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Owls rally round former goalkeeper


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The Owls are rallying round our former goalkeeper Aaron Jameson, who earlier this year received some devastating news.

On the eve of Aaron’s son Jude’s third birthday, his parents were told he had cancer.

 

In July, Jude began suffering with pains in his hip and leg and occasionally struggled with his walking.

 

His mum, Lucy Mellon-Jameson, recalls: “Jude had a tick bite a few days before and I took him into the Emergency Department at Sheffield Children’s Hospital because I was convinced his symptoms were something to do with that.

 

“He’d been a bit off his food and would get spikes in his temperature, but he would always appear well on examination. None of these things were constant and they were very rarely at the same time. They could be symptoms of so many other things.”



Jude underwent an MRI scan and that evening, his family were told the scan had revealed a mass.

Lucy continues: “I knew something wasn’t right when we were given the results so quickly after the scan. They said they wanted to talk away from Jude’s bed, and we were taken to a room, where they insisted we had chairs. I still had hope that it was an infection or arthritis, both of which had been suggested before his scan.

 

“They told us it was a mass but they needed more tests to confirm the type. We knew it was cancer and very quickly things started happening. We found it was neuroblastoma and having a proper diagnosis and treatment plan in place made things feel easier.

 

“One of the hardest things was telling other people, but we were absolutely bowled over with the love and positivity we were shown. We’ve had so many well-wishes and they really give a boost when times feel hard.

 

“Everyone has rallied around to make sure we were all okay. We’ve been overwhelmed by people’s kindness and generosity. We’ve had people doing washing, bringing us food, giving us lifts to the hospital and back and buying gifts for Jude.

 

“The children in the family have been amazing, they’ve not been phased or scared, brushing his hair to help it come out easier, played with him and helped him, checking his tubes aren’t in the way.”

 

Jude is currently undergoing chemotherapy at Sheffield Children’s Hospital, with daily injections to support his blood counts.

Lucy continues: “The staff at Sheffield Children’s have been incredible! Everyone involved in Jude’s care, including those that often go without praise like the pharmacy team and the physios have been amazing.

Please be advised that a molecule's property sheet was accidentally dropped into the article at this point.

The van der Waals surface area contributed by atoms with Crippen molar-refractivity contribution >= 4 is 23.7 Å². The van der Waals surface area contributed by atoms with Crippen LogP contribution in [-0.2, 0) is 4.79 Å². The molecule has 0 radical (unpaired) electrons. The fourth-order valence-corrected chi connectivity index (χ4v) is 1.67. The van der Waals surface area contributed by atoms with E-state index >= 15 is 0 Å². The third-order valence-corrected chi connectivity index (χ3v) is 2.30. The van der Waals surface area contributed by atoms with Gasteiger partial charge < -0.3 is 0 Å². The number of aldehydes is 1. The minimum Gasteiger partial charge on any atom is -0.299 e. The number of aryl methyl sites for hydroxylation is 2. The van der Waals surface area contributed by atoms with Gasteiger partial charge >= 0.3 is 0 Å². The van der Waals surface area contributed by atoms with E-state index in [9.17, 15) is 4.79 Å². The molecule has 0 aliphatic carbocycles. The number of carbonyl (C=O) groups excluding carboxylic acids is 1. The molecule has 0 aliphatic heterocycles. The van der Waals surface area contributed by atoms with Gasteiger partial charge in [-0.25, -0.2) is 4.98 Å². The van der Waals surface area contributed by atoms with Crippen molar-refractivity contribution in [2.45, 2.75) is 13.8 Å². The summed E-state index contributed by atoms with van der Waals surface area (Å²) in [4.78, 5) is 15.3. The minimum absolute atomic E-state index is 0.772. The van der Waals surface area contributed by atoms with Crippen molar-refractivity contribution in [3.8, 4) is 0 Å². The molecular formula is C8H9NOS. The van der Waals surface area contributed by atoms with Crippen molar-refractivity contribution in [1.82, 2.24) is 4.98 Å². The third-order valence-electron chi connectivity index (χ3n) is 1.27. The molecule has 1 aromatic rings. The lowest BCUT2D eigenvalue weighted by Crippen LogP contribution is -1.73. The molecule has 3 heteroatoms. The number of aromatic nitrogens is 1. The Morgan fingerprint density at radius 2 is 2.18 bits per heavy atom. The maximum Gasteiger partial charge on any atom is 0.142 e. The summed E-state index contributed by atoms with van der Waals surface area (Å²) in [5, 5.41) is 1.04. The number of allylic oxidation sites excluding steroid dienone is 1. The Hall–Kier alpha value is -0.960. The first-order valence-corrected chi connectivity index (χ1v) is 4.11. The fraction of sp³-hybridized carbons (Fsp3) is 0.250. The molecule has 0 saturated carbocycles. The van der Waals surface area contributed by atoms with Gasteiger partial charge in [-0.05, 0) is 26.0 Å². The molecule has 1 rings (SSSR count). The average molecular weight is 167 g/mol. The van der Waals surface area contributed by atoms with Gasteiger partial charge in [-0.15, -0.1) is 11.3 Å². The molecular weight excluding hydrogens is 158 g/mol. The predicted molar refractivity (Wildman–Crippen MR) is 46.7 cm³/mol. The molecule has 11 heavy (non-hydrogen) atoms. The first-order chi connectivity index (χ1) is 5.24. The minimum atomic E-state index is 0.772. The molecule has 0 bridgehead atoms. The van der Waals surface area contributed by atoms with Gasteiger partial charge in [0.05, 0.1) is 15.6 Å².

“The Play Team have been our saviours; they’ve been able to explain things to Jude and discuss procedures and equipment in a way he understands but doesn’t frighten him. I’d lost sleep worrying about how to manage those conversations myself. Jude is three and he can tell you the names of his tubes and what they are for, and it’s all down to them."
 

Jude’s family and friends have devoted themselves to supporting The Children’s Hospital Charity’s appeal to build a new Cancer and Leukaemia ward. So far, a football tournament held in Jude’s honour has raised £605, while a friend has raised almost £1,000 with a 30-day fitness challenge, while another organised a fundraiser just a week before giving birth to raise £257.

 

A charity raffle is now also underway, having raised an incredible almost £3,000 so far. Highlights include signed shirts from Sheffield Wednesday and Sheffield United, a Sheffield FC away kit, vouchers for bars and award-winning restaurants, a Made in Sheffield steel bracelet and even a virtual personal training session with a film star.

 

Lucy adds: “So far, we’ve spent 12 nights on the ward for Jude’s routine appointments and chemotherapy. It has everything we need, but we are really looking forward to the new ward with the better facilities.

 

“The diagnosis took a lot of our power away, but fundraising is a way of doing something that will not only help Jude and us, but lots of other families now and in the future. We are determined to ensure the new ward has everything it needs to make stays much more comfortable, particularly for those who spend months in treatment there.

 

“Thank you doesn’t seem like enough for the people who are supporting us and the ward through fundraising. The money will make a big difference to the experiences of families, I’m sure of that. The world can seem such a cruel place sometimes but this experience, despite it being the worst thing we’ve ever been through, has restored my faith in humanity.”

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Life is just not fair.This kind of awful news really does put things into perspective. There was I bemoaning our inability to win a game of football then I read this. Get well little man and stay strong mum and dad. The Wednesday family are with you.

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